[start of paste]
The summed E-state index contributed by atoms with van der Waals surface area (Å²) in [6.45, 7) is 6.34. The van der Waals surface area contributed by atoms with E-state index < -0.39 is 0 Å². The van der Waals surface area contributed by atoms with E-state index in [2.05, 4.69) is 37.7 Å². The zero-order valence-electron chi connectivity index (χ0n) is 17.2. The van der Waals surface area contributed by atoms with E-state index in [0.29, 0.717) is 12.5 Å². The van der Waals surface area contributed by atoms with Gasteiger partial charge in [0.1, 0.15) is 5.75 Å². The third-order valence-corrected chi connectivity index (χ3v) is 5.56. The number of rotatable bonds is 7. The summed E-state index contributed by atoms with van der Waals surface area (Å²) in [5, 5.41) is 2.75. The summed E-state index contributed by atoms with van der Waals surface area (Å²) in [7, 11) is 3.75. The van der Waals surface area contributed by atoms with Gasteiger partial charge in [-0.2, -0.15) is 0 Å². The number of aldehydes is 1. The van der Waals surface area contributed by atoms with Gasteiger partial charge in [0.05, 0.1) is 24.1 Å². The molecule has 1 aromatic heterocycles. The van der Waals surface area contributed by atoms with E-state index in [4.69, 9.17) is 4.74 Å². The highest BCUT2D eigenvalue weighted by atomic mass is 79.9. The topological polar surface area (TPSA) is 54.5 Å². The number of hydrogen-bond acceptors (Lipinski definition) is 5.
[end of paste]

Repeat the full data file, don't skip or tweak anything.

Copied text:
The summed E-state index contributed by atoms with van der Waals surface area (Å²) in [6.45, 7) is 6.34. The van der Waals surface area contributed by atoms with E-state index < -0.39 is 0 Å². The van der Waals surface area contributed by atoms with E-state index in [2.05, 4.69) is 37.7 Å². The zero-order valence-electron chi connectivity index (χ0n) is 17.2. The van der Waals surface area contributed by atoms with E-state index in [0.29, 0.717) is 12.5 Å². The van der Waals surface area contributed by atoms with Gasteiger partial charge in [0.1, 0.15) is 5.75 Å². The third-order valence-corrected chi connectivity index (χ3v) is 5.56. The number of rotatable bonds is 7. The summed E-state index contributed by atoms with van der Waals surface area (Å²) in [5, 5.41) is 2.75. The summed E-state index contributed by atoms with van der Waals surface area (Å²) in [7, 11) is 3.75. The van der Waals surface area contributed by atoms with Gasteiger partial charge in [-0.2, -0.15) is 0 Å². The number of aldehydes is 1. The van der Waals surface area contributed by atoms with Gasteiger partial charge in [0.05, 0.1) is 24.1 Å². The molecule has 1 aromatic heterocycles. The van der Waals surface area contributed by atoms with E-state index in [4.69, 9.17) is 4.74 Å². The highest BCUT2D eigenvalue weighted by atomic mass is 79.9. The topological polar surface area (TPSA) is 54.5 Å². The number of hydrogen-bond acceptors (Lipinski definition) is 5.